Keeping the Sabbath Holy is a Jewish tradition, dating back to the Ten Commandments. Jews rest on Saturday. Why don’t Christians?
This week fried chicken giant Chick-fil-A announced that starting next year it would no longer be donating monies through its foundation to organizations that have anti-LGBTQ positions.
Ironic, coming from a restaurant chain whose CEO publicly opposed gay marriage in 2012.
“We’re inviting God’s judgment on our nation when we shake our fist at him and say we know better than you as to what constitutes a marriage,” Chick-fil-A’s CEO Dan Cathy said on a radio show in 2012 as the nation was gearing up to legalize same-sex marriage.
The company’s Christian conservative stance didn’t seem to damage the brand too badly. Since that controversial statement, the Atlanta-based company has seen itself become the third biggest U.S. restaurant chain — behind McDonald’s and Starbucks.
But recently its anti-LGBTQ reputation has become a stumbling block as it seeks to continue to grow into new markets. Several U.S. airports this year announced that they wouldn’t be renewing leases with Chick-fil-A. And just last month the first of its restaurants to open in the U.K. lost its lease after 8 days into its pilot run due to its practice to donate to organizations hostile to marriage equality.
That’s a lot to swallow when you’re losing a Chicken Sandwich War with Popeyes.
So on Monday the company said it would begin a “more focused giving approach” and it would no longer support organizations like the Salvation Army or the Fellowship of Christian Athletes due to their views on marriage.
Chik-fil-A is best known for two things: their fried chicken sandwiches and the fact that they are closed on Sundays due to religious reasons.
“Closing our business on Sunday, the Lord’s Day, is our way of honoring God and showing our loyalty to Him,” Chick-fil-A’s founder, Truett Cathy (Dan’s father), wrote in his book “Eat Mor Chikin: Inspire More People.” On Monday, a spokesperson from the chain told the Christian Post that although who they give money to may be readjusted, “Chick-fil-A will not be opening on Sundays.”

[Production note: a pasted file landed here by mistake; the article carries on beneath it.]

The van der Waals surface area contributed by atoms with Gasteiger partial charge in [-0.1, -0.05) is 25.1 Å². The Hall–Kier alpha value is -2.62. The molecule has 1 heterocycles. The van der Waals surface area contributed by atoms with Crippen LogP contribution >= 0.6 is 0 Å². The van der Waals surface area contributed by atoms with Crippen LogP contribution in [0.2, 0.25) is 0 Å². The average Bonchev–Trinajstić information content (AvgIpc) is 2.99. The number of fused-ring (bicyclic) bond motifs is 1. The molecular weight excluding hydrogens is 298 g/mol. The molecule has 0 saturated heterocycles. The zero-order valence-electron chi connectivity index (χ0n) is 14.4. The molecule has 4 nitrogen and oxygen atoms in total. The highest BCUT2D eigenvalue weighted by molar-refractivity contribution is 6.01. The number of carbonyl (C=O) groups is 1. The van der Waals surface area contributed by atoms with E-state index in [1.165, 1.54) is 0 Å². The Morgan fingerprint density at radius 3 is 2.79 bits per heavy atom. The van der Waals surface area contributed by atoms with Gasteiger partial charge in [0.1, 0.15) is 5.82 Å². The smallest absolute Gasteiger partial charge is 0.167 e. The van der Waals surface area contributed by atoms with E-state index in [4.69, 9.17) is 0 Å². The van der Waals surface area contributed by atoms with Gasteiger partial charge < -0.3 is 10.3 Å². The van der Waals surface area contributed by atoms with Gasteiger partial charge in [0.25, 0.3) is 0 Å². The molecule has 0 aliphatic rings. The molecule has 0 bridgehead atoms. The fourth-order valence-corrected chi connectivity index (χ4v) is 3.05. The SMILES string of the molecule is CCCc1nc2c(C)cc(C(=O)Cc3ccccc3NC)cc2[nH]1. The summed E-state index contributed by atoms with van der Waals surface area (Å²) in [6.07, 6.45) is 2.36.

The tradition of keeping the Sabbath holy is a Jewish one dating back to Moses and the Ten Commandments. Jews consider Saturday the holy day, so why don’t Christians like the billionaire family behind the chicken chain?
Who better to ask than Arik Greenberg, PhD who was raised in a household of a Jewish father and a Catholic mother and is also a biblical scholar and lecturer at Los Angeles’ Loyola Marymount University, and other universities, where he specializes in the New Testament and world religions.
“For thousands of years Jews believe that the Sabbath is on what we call Saturday,” he says. “Christians, most of whom come from a Gentile audience. The swelling ranks of Christians in the first one-to-two centuries A.D. were not from ethnic Jews, they were from ethnic Greeks and Romans and people from elsewhere in the empire, so they had no reason to claim to the fact that Sabbath was on Saturday. ‘That’s a Jewish thing. We’re Christians.”
Greenberg says the early Christians decided that the most important day of the week was the day Jesus rose from the dead, Easter Sunday.
But did they write “Sunday” in the New Testament?
“Well, they said ‘very early on the first day of the week…” Greenberg confirmed referencing Mark 16. And to this day, the first day of the week on any calendar is a Sunday.
“Sunday is more of an Anglo-Saxon term,” Greenberg says, “Our days of the week come from Germatic languages. Tuesday comes from the god Tīw. Thursday comes from the god Thor. So it’s pagan gods giving their names for our days of the week.”
But wait, if Jesus died on Good Friday and he rose early on Sunday, why does the Bible say he rose on the “third” day?
“They are using the Roman method of Inclusive Counting,” Greenberg explains. “Today if we say the third day, we mean the third day after. But the Roman’s count today as one of the days. It’s sort of like the Abbot & Costello Banana Sketch.”
Chick-fil-A leaves about $1 billion in sales on the table every year that they stay closed on Sunday. No matter how you count it, that’s a lot of bananas.